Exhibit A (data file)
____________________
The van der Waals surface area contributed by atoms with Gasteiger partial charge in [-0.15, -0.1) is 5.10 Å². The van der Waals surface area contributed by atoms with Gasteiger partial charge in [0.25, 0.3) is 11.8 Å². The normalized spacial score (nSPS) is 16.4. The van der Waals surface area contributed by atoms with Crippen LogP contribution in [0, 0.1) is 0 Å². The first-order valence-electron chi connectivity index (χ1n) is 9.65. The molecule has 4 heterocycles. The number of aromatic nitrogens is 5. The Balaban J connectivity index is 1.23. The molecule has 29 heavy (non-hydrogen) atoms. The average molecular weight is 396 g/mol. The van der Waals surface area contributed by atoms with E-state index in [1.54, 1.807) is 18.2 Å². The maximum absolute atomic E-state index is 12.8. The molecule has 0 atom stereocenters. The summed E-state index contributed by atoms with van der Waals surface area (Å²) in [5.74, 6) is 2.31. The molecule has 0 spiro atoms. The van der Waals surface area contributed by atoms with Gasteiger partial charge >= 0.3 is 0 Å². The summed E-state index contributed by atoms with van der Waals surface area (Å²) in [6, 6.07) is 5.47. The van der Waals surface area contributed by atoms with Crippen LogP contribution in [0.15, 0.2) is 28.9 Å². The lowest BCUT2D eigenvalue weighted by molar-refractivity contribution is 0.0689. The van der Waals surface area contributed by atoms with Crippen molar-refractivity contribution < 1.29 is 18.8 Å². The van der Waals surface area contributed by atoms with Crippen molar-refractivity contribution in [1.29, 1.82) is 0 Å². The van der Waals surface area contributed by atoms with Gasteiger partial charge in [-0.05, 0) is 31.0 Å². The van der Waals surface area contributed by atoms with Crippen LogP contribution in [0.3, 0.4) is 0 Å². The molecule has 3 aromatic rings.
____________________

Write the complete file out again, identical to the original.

The van der Waals surface area contributed by atoms with Gasteiger partial charge in [-0.15, -0.1) is 5.10 Å². The van der Waals surface area contributed by atoms with Gasteiger partial charge in [0.25, 0.3) is 11.8 Å². The normalized spacial score (nSPS) is 16.4. The van der Waals surface area contributed by atoms with Crippen LogP contribution in [0, 0.1) is 0 Å². The first-order valence-electron chi connectivity index (χ1n) is 9.65. The molecule has 4 heterocycles. The number of aromatic nitrogens is 5. The Balaban J connectivity index is 1.23. The molecule has 29 heavy (non-hydrogen) atoms. The average molecular weight is 396 g/mol. The van der Waals surface area contributed by atoms with E-state index in [1.54, 1.807) is 18.2 Å². The maximum absolute atomic E-state index is 12.8. The molecule has 0 atom stereocenters. The summed E-state index contributed by atoms with van der Waals surface area (Å²) in [5.74, 6) is 2.31. The molecule has 0 spiro atoms. The van der Waals surface area contributed by atoms with Gasteiger partial charge >= 0.3 is 0 Å². The summed E-state index contributed by atoms with van der Waals surface area (Å²) in [6, 6.07) is 5.47. The van der Waals surface area contributed by atoms with Crippen LogP contribution in [0.15, 0.2) is 28.9 Å². The lowest BCUT2D eigenvalue weighted by molar-refractivity contribution is 0.0689. The van der Waals surface area contributed by atoms with Crippen molar-refractivity contribution < 1.29 is 18.8 Å². The van der Waals surface area contributed by atoms with Crippen molar-refractivity contribution in [1.29, 1.82) is 0 Å². The van der Waals surface area contributed by atoms with Gasteiger partial charge in [-0.05, 0) is 31.0 Å². The van der Waals surface area contributed by atoms with Crippen LogP contribution in [0.3, 0.4) is 0 Å². The molecule has 3 aromatic rings.